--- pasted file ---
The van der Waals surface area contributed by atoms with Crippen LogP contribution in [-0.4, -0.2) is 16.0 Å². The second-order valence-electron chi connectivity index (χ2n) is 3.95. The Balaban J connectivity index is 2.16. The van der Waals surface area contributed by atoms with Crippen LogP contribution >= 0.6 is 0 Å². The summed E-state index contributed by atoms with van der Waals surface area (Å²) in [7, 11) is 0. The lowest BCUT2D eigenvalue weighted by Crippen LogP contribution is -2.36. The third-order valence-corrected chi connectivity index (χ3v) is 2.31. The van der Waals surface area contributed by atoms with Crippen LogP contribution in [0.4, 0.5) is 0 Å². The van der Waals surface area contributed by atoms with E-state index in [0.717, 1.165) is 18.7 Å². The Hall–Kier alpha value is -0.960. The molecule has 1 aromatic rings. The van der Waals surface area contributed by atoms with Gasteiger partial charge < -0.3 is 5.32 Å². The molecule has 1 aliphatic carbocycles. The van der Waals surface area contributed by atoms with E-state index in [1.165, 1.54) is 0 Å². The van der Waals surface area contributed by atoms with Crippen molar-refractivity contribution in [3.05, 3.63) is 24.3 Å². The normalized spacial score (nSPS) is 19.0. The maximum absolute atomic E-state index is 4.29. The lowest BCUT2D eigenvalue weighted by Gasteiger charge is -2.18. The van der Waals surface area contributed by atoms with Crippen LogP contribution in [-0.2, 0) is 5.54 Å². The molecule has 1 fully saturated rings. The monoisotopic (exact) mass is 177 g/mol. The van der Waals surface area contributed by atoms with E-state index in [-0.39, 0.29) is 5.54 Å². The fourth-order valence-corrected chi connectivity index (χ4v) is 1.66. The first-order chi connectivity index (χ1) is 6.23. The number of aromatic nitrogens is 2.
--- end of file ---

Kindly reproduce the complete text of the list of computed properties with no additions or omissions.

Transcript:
The van der Waals surface area contributed by atoms with Crippen LogP contribution in [-0.4, -0.2) is 16.0 Å². The second-order valence-electron chi connectivity index (χ2n) is 3.95. The Balaban J connectivity index is 2.16. The van der Waals surface area contributed by atoms with Crippen LogP contribution >= 0.6 is 0 Å². The summed E-state index contributed by atoms with van der Waals surface area (Å²) in [7, 11) is 0. The lowest BCUT2D eigenvalue weighted by Crippen LogP contribution is -2.36. The third-order valence-corrected chi connectivity index (χ3v) is 2.31. The van der Waals surface area contributed by atoms with Crippen LogP contribution in [0.4, 0.5) is 0 Å². The van der Waals surface area contributed by atoms with E-state index in [0.717, 1.165) is 18.7 Å². The Hall–Kier alpha value is -0.960. The molecule has 1 aromatic rings. The van der Waals surface area contributed by atoms with Gasteiger partial charge < -0.3 is 5.32 Å². The molecule has 1 aliphatic carbocycles. The van der Waals surface area contributed by atoms with E-state index in [1.165, 1.54) is 0 Å². The van der Waals surface area contributed by atoms with Crippen molar-refractivity contribution in [3.05, 3.63) is 24.3 Å². The normalized spacial score (nSPS) is 19.0. The maximum absolute atomic E-state index is 4.29. The lowest BCUT2D eigenvalue weighted by Gasteiger charge is -2.18. The van der Waals surface area contributed by atoms with Crippen LogP contribution in [-0.2, 0) is 5.54 Å². The molecule has 1 fully saturated rings. The monoisotopic (exact) mass is 177 g/mol. The van der Waals surface area contributed by atoms with E-state index in [-0.39, 0.29) is 5.54 Å². The fourth-order valence-corrected chi connectivity index (χ4v) is 1.66. The first-order chi connectivity index (χ1) is 6.23. The number of aromatic nitrogens is 2.